Anyone who has tried to find a problem or make sense of someone else's heavily threaded parallel code knows how cumbersome it can be to identify where a run-time problem really comes from.
What compounds this problem is that the advent of more and more “multi”- and “many” core processors requires extensive use of parallel programming models to best take advantage of the benefits these systems provide to program execution flow and thus to get the best performance out of these systems. Using more and more advanced parallel programming techniques makes it however more and more difficult to keep track of all active threads and their possible data inter-dependencies.
In short the problem of identifying and fixing run-time problems in parallel code is only going to get more unpleasant.
Many of you may have already heard of the Go-Parallel Initiative or may even already have been to http://www.go-parallel.com. Others may have heard the announcement of the Intel® Parallel Studio that was made at the fall Intel Developer Forum in San Jose. This is a new product that is now available for early beta program sign-up at http://www.intel.com/go/parallel. It's intention is to provide Microsoft Windows* developers with the tools and insights they need to streamline the concurrent programming experience and reduce development and bug-fix cycles. I really recommend that you have a look, give it a try and see for yourself what it can do for you. Perhaps you can tell me what you think is the best way to enable developers to translate the immense computing power of modern multi-core processors into application performance and an improved end-user experience.
One component of the Intel® Parallel Studio is the Intel® Parallel Debugger Extension. It provides great insight into thread groups and concurrency especially if you use OpenMP*.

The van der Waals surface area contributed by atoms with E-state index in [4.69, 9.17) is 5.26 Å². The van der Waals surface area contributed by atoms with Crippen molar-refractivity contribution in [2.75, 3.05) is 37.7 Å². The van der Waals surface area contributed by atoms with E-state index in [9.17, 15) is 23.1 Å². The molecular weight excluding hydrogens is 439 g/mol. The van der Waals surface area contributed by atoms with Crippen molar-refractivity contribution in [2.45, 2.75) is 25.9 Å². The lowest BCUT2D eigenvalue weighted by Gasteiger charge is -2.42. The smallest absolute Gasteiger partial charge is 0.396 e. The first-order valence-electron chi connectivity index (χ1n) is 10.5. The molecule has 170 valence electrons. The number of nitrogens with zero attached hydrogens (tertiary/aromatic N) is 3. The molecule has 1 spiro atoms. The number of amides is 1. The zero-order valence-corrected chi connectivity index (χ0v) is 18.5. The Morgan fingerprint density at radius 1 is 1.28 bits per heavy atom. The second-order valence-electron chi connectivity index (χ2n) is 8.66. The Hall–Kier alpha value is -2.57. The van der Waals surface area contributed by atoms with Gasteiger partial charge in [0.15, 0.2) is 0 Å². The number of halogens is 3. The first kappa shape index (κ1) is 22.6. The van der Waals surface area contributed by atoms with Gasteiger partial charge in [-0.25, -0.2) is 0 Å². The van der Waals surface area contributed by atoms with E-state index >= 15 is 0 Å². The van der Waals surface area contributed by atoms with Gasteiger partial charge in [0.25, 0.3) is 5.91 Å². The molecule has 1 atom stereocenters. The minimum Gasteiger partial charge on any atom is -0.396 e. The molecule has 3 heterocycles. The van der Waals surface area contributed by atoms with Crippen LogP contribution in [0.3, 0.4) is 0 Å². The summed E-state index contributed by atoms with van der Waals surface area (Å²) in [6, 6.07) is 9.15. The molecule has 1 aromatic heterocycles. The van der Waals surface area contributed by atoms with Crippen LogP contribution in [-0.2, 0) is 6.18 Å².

Additionally it can be used to detect data sharing events and in conjunction with the Intel® C++ Compiler to force code execution to be halted as soon as such a data sharing event occurs. If you have a run-time issue in a specific source code area, this can be a very powerful capability to point you to the exact location of a hidden data sharing event or a data dependency you weren't aware of.
Similarly you can monitor function reentrancy, making sure that whenever reentrancy occurs this actually is the intended runtime behavior and all your variables are handled in a thread-safe manner.
Last, but not least one of my favourite OpenMP* specific features is that you can force a parallel section to be executed in single-thread mode. Thus you can verify algorithmic code correctness before trying to identify a concurrency issue like data sharing violation.
In summary, it provides enhanced visibility of
- the data shared between multiple threads in Intel® C++ Compiler built applications,
- the vectorized data streams processed in Single Instruction Multiple Data (SIMD) registers,
- the use and dependencies of re-entrant function calls,
- Active OpenMP tasks lock information and thread team hierarchies.
If you are interested in more details there is a white paper and article on the Intel® Parallel Debugger Extension I posted at /en-us/articles/parallel-debugger-extension.
I intend to continue commenting on issues and solutions with debugging concurrent code, whether it be on Windows* or on Linux*. Hopefully I have updates on a regular basis. This blog entry is intended as a starting point for discussion. I am looking forward to your comments and suggestions. Thanks for reading and participating. If you know of a debug problem that you would like to look into or you know of a great utility that facilitates debugging and analysis of parallel code, please let me know.
As always - the opinions expressed on this site are mine alone and do not necessarily reflect the opinions or strategies of Intel Corporation or its worldwide subsidiaries.